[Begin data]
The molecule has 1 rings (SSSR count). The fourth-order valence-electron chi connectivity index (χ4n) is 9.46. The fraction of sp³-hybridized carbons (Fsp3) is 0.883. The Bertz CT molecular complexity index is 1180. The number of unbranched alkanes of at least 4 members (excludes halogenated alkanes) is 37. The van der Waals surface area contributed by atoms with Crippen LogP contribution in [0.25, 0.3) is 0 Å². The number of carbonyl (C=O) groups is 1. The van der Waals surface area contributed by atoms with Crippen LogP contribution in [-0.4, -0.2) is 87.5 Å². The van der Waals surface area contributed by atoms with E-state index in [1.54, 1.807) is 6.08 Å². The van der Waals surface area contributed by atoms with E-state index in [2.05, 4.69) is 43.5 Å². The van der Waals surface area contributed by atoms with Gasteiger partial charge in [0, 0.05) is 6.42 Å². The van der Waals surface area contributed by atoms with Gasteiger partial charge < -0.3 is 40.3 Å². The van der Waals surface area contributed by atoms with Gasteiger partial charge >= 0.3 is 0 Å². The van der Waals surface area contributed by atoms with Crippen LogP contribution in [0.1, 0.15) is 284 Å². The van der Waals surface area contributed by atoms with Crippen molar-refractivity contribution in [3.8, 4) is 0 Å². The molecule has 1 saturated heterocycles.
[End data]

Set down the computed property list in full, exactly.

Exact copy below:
The molecule has 1 rings (SSSR count). The fourth-order valence-electron chi connectivity index (χ4n) is 9.46. The fraction of sp³-hybridized carbons (Fsp3) is 0.883. The Bertz CT molecular complexity index is 1180. The number of unbranched alkanes of at least 4 members (excludes halogenated alkanes) is 37. The van der Waals surface area contributed by atoms with Crippen LogP contribution in [0.25, 0.3) is 0 Å². The number of carbonyl (C=O) groups is 1. The van der Waals surface area contributed by atoms with Crippen LogP contribution in [-0.4, -0.2) is 87.5 Å². The van der Waals surface area contributed by atoms with E-state index in [1.54, 1.807) is 6.08 Å². The van der Waals surface area contributed by atoms with E-state index in [2.05, 4.69) is 43.5 Å². The van der Waals surface area contributed by atoms with Gasteiger partial charge in [0, 0.05) is 6.42 Å². The van der Waals surface area contributed by atoms with Gasteiger partial charge < -0.3 is 40.3 Å². The van der Waals surface area contributed by atoms with Gasteiger partial charge >= 0.3 is 0 Å². The van der Waals surface area contributed by atoms with Crippen LogP contribution in [0.1, 0.15) is 284 Å². The van der Waals surface area contributed by atoms with Crippen molar-refractivity contribution in [3.8, 4) is 0 Å². The molecule has 1 saturated heterocycles.